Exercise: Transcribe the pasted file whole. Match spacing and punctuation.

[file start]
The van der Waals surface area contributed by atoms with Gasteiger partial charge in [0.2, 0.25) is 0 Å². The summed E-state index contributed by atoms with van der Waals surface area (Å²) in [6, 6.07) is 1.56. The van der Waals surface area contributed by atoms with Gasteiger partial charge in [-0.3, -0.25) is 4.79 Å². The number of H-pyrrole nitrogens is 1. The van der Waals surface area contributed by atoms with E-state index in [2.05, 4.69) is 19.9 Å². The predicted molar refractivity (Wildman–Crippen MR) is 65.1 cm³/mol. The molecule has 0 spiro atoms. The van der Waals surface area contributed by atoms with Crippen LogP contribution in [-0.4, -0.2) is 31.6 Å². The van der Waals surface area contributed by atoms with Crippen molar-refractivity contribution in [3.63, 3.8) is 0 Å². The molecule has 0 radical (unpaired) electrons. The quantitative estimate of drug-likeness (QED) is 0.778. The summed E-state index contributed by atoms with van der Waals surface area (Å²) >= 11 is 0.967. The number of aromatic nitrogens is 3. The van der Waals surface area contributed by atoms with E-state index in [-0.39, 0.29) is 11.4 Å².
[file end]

The van der Waals surface area contributed by atoms with Gasteiger partial charge in [0.2, 0.25) is 0 Å². The summed E-state index contributed by atoms with van der Waals surface area (Å²) in [6, 6.07) is 1.56. The van der Waals surface area contributed by atoms with Gasteiger partial charge in [-0.3, -0.25) is 4.79 Å². The number of H-pyrrole nitrogens is 1. The van der Waals surface area contributed by atoms with E-state index in [2.05, 4.69) is 19.9 Å². The predicted molar refractivity (Wildman–Crippen MR) is 65.1 cm³/mol. The molecule has 0 spiro atoms. The van der Waals surface area contributed by atoms with Crippen LogP contribution in [-0.4, -0.2) is 31.6 Å². The van der Waals surface area contributed by atoms with Crippen molar-refractivity contribution in [3.63, 3.8) is 0 Å². The molecule has 0 radical (unpaired) electrons. The quantitative estimate of drug-likeness (QED) is 0.778. The summed E-state index contributed by atoms with van der Waals surface area (Å²) >= 11 is 0.967. The number of aromatic nitrogens is 3. The van der Waals surface area contributed by atoms with E-state index in [-0.39, 0.29) is 11.4 Å².